Friday, 22 March 2013

Talk ain't cheap, sister

Every three days, I'll be posting my response to the Joy Juice journaling prompts I receive in my inbox on those mornings. At least, that's my intention ;) 

Ok, so this one's about self-talk. When I was doing my undergrad (in kinesiology, which is hilarious to anyone who knows me because I'm not "sporty" in the least. I just think muscles are super cool), I did a paper on the effects of self-talk and varsity level athletes. I'll spare you the nitty-gritty details (and footnotes) and cut to the chase - athletes who self-talk their way through their sport perform better than those who don't.

So why am I even telling you this? Well, for one, I got an 87% on that paper and I like bringing that up. Also, it does segway into today's Joy Juice, as the words we say to ourselves every day can truly affect how we see the world and how the world sees us.

· via ·

Where am I practicing self-sabotage my talking about myself negatively?

This one's tricky for me. First off, I do this in my head often - back to the too's from the other day's post. I tell myself I've got awful legs, or by butt looks terrible, or I said something idiotic. I level myself far too often instead of pumping myself up. But what's worse, is I often say these things out loud to my husband. He's my biggest fan and all I'm doing is chipping away at his fandom one little comment at a time. Yikes.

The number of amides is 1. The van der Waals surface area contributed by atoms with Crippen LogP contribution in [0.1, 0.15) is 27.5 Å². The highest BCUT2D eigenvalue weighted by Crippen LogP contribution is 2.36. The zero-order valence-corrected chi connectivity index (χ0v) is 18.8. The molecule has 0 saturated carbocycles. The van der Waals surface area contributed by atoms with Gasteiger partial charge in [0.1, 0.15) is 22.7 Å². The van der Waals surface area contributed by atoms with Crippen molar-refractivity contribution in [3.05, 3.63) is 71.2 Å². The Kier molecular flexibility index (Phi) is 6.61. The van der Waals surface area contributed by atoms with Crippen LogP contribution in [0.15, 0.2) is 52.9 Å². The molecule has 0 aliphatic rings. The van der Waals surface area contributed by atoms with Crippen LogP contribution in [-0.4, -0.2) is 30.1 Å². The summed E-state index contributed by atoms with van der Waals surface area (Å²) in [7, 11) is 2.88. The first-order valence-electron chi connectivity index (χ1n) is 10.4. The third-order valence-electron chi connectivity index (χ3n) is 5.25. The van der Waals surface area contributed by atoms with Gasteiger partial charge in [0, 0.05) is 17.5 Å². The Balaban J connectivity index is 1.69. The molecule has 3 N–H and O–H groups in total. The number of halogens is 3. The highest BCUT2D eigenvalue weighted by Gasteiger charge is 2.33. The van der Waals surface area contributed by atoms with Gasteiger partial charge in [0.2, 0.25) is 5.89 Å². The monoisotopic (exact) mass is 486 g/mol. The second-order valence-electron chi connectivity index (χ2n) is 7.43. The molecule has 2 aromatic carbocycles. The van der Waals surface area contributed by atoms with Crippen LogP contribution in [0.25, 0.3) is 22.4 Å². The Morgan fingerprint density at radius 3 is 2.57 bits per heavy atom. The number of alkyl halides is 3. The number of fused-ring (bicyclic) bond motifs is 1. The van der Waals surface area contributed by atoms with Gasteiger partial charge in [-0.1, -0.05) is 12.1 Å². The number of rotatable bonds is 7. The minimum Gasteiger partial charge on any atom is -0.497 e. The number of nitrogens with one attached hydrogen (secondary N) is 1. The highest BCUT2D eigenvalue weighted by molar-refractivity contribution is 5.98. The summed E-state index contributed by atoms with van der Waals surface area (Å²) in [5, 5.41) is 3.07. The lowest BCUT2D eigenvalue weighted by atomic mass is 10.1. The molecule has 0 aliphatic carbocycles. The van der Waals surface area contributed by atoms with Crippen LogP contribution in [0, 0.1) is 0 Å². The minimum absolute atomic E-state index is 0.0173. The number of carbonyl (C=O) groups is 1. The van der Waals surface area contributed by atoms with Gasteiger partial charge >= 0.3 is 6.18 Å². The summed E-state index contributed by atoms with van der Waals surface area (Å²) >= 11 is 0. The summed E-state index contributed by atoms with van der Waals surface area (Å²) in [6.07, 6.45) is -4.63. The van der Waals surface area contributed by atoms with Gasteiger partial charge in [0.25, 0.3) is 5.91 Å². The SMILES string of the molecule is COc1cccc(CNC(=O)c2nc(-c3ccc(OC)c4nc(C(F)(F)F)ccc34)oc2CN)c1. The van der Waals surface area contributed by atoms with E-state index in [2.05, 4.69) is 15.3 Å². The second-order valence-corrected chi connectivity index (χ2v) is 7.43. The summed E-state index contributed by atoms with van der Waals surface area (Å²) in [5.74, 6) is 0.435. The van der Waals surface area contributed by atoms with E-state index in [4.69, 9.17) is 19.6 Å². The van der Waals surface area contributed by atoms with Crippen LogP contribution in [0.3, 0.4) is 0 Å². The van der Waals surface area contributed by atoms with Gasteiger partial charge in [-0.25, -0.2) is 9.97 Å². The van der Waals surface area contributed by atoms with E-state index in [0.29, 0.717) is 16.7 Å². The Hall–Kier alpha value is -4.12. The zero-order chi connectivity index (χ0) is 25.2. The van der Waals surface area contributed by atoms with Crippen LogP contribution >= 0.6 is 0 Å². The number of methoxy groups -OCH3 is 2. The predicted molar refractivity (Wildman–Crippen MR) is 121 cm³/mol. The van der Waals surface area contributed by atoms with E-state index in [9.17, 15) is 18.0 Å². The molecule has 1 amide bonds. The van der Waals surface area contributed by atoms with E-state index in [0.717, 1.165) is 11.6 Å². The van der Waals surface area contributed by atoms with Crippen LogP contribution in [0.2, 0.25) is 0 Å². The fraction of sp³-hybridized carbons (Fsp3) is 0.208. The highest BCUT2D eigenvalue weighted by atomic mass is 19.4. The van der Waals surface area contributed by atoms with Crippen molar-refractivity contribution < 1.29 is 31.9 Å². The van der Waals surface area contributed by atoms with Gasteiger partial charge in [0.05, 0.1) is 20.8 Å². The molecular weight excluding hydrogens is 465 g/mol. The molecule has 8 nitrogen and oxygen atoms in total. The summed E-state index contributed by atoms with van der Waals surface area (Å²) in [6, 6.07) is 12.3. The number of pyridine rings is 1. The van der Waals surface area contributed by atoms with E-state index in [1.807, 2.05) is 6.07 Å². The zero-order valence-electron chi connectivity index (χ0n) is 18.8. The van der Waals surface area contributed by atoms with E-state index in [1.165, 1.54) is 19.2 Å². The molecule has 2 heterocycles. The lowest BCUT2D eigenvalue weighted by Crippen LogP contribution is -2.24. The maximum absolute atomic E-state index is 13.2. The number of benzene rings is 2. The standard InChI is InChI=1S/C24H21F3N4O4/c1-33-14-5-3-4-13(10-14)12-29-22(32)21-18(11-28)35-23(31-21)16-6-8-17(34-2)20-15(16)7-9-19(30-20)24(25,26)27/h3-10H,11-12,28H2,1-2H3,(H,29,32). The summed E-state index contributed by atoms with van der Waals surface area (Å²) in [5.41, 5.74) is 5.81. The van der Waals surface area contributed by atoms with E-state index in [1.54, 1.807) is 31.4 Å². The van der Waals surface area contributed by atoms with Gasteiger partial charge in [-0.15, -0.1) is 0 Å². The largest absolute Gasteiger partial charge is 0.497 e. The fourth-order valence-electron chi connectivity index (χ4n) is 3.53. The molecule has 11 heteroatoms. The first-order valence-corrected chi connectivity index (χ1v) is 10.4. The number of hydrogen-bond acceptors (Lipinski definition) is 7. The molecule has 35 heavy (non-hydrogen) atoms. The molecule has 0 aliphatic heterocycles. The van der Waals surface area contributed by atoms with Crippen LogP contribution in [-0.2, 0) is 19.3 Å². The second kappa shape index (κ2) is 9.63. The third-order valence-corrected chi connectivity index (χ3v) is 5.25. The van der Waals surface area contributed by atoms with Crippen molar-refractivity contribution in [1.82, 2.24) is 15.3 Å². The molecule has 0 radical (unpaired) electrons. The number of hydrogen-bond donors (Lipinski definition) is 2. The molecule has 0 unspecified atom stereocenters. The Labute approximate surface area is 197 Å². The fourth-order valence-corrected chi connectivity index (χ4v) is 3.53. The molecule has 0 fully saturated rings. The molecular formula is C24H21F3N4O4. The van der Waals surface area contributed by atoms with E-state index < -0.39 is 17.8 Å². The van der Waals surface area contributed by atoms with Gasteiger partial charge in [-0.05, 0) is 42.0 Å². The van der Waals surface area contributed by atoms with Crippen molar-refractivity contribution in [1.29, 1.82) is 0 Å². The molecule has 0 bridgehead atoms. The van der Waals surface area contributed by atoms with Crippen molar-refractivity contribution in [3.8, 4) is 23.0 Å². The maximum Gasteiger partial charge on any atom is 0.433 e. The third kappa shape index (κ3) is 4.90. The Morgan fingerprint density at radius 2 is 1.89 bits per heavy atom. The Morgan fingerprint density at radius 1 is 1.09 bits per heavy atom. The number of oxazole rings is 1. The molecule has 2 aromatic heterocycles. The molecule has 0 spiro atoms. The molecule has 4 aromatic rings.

BUT, I have a question: does self-deprecating humour count as talking negatively about yourself? Because if I have to stop making fun of myself for my downfalls, my whole comedy schtick* is blown.

*I make friends or family members chuckle now and then. Not to be confused with a full-blown comedy schtick.

What do I complain and whine about the most?

Apart from eating too many carbs and feeling bloaty? Probably something someone did to offend me. And then it usually turns out to be a misunderstanding. If everyone would just say what they mean (and feel) I think this complaint would disappear (like the carbs on my plate).

What would it looks like if I made the conscious effort to talk (and think) about those things in a positive way?

Back to the first question: I'd probably feel more confidence, right? If I just shut up and let myself be? And as for getting upset over misunderstandings; I probably need to just give people the benefit of the doubt (which is so so difficult for me to do, but I'll try!). And as for the bloating? I doubt thinking positively about my gas will make it go away - so I just made a doctor's appointment to talk about it ;)

So what would it look like if I was more positive with my self-talk?

· via the talented Max Wanger ·

So, what are you saying about you?

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